With Olympic skiers in full flight at PyeongChang, Andrew Dickens takes his first tentative steps on the slopes; for those of us who’ve ever wanted to see what the fuss was all about…
Cowardice is never a good look, and yet, when it comes to skiing, it shrouded me for years. It was no fear of heights, or the cold, or using my face as a high-speed snowplough that cowed me; it was a fear of shame.
I wasn’t particularly attracted to skiing until my thirties, when a fortunate invitation gave me a small taste of the life, by way of a half-hour lesson from Eddie ‘The Eagle’ Edwards. The bug had bitten late, but thanks to the great man, it had bitten hard. The problem was, by that point, friends who I might have learned with were either already competent skiers, not interested in the slightest, or were now burdened by the weight – sorry, joy – of small children. Any ski holiday would surely find me alone, stumbling around nursery slopes, my only contact with companions a ‘sympathy run’ or two down the gentlest of angles. An expensive, lonely humiliation.
But then I met my wife. A huge fan of skiing, her last taste of it was a few months after we met, and without me. This was followed by four years of envy as friends whizz off to the mountains. However, she patiently chipped away at my resistance and self-doubt until, this winter, we booked a trip to Meribel, in the French alps, with six (proficient) friends. Mon dieux!
I decided that, if we were going to do this, we were going to do it in style and with a degree of mollycoddling that meant the only thing I had to worry about was the skiing. No kitty, no cooking rota, no arguments over who drank all the Pinot. And so we booked through a company called SkiBasics, who promised they could take care of everything, including my novice anxiety.
Turns out, SkiBasics is the biggest misnomer in the travel industry. There was nothing basic about their service; they arranged everything. They sorted lessons, massages, discounted equipment hire (at a local shop called FreeSki – also a misnomer, but worth the money), and transfers. And then there was the chalet. Oh, the chalet.
We were housed in a catered chalet (i.e. posh all-inclusive) called Chalet Victoire, with four en-suite bedrooms, a roaring fire, and – mercifully after a day’s twisting, turning and falling – a sauna. Here, we tasted a life of absolute luxury; we were ‘the other half’.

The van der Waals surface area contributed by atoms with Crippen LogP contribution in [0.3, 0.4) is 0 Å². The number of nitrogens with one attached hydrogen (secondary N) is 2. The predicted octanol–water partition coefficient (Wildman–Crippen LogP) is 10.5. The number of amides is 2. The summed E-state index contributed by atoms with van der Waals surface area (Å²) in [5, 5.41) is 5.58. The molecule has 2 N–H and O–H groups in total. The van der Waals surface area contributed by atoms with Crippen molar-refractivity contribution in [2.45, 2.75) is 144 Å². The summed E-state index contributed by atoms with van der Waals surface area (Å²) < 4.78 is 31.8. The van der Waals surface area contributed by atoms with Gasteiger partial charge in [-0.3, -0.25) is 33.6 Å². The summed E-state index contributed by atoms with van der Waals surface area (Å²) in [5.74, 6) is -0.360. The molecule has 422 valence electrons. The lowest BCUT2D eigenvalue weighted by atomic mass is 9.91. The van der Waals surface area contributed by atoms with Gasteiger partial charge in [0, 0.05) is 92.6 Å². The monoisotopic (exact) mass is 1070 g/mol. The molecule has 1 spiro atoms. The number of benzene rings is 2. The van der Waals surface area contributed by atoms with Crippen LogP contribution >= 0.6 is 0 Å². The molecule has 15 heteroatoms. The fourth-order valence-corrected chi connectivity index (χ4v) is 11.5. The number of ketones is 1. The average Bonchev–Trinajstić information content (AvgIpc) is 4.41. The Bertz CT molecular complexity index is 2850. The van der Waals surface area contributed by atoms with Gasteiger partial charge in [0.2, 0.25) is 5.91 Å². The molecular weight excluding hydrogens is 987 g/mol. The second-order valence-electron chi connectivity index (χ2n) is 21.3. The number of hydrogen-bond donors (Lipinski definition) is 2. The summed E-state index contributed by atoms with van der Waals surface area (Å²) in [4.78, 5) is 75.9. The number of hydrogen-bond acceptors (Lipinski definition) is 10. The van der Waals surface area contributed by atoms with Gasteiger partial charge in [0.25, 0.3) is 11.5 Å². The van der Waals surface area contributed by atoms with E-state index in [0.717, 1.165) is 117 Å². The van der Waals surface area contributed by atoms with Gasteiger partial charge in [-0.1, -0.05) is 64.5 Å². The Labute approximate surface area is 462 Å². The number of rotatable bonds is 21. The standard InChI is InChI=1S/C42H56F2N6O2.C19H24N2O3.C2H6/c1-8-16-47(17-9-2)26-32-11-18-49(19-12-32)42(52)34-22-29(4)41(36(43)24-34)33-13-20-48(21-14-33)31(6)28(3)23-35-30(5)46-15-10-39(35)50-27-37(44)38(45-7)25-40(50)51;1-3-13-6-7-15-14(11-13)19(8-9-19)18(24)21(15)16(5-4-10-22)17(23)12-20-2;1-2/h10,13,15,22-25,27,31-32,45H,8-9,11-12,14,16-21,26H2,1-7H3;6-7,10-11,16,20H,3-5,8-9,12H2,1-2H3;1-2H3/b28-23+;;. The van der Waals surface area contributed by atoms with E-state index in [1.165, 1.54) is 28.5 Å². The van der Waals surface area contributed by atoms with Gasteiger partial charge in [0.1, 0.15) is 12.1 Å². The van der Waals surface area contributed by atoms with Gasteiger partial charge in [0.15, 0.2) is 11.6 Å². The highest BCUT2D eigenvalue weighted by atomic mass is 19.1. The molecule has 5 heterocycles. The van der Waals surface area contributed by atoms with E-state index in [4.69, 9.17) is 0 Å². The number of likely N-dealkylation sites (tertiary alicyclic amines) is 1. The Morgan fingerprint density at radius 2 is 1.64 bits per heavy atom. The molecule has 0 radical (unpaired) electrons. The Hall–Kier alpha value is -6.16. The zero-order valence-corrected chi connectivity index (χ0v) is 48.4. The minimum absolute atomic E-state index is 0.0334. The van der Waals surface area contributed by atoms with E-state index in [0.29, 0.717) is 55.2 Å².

Through the week, we had our own, brilliant cook, Bee. She provided continental and cooked breakfast, afternoon tea, and a six-course meal every evening (apart from her night off, where we were forced to fend for ourselves by heading to a fondue restaurant). We had a driver/barman/host called Mikey, who ferried us around the valley and kept our glasses full with the – take note – unlimited supply of wine and beer. The chalet manager, Emma, was our conduit to ski schools and hire shops, and also booked the aforementioned fondue for us. If I were to fail, at least I’d fail in luxury.
But I didn’t fail. I mean, the GB slalom squad are safe for now, but what I experienced was a week of joy, seasoned with physical pain. My slope life began with a private two-hour lesson from Phil, instructor at Parallel Lines ski school. Quick note here: if you’re considering popping you’re ski cherry, I cannot emphasise enough how much you need lessons. You don’t teach yourself to ski; that’s like teaching yourself to fly aircraft.
Anyway, my two hours with Phil were invaluable, as he patiently gave me the basics and confidence to go off by myself. What a buzz! It was like getting your first bike as a kid. With this new-found freedom, I spent the rest of the day trundling down the beginners’ green runs, mostly without incident. I say mostly because, when I went to meet my friends for lunch, full of self-congratulation, I fell from a standing start outside the restaurant, collapsing at the feet of two older women. My pride was hurt, as were the ligaments in my left knee, causing me to spend the next day with my feet up at home.
I was already hooked, though, and a little crippling wasn’t going to stop me. Strapping myself up, for the rest of the week I took group lessons with Mike, also from Parallel Lines, for two hours each morning, before putting them into practice for the rest of the day. I mostly did this alone, as my friends took on the tougher slopes. Yes, my great fear – and yet I loved it. It meant I could ski without pressure: at my own pace, without fear of embarrassment.
I even went off into the neighbouring valleys for a change of scenery (although it was still mainly mountains and snow). In fact, the worst I skied all week was on the few runs I did with my friends, as my innate need to show off kicked in and I swallowed an hors d’ouevre of freshly dumped powder (yeah, I picked up the lingo) as I tried to go beyond my abilities.
The solitude turned out to be my best friend, if that isn’t too oxymoronic. I was happy being alone, on that big beautiful mountain, getting better by the hour. I could even handle toddlers laughing at me. I realised it was going to be a long time before I was as good as my friends and go where they go, but I also realised that I didn’t need that. We met each day for lunch, and spent every evening together in that lovely chalet, sat around the dining table, where I could lie to them about how great I’d been.
After all, I was now a skier. Of sorts.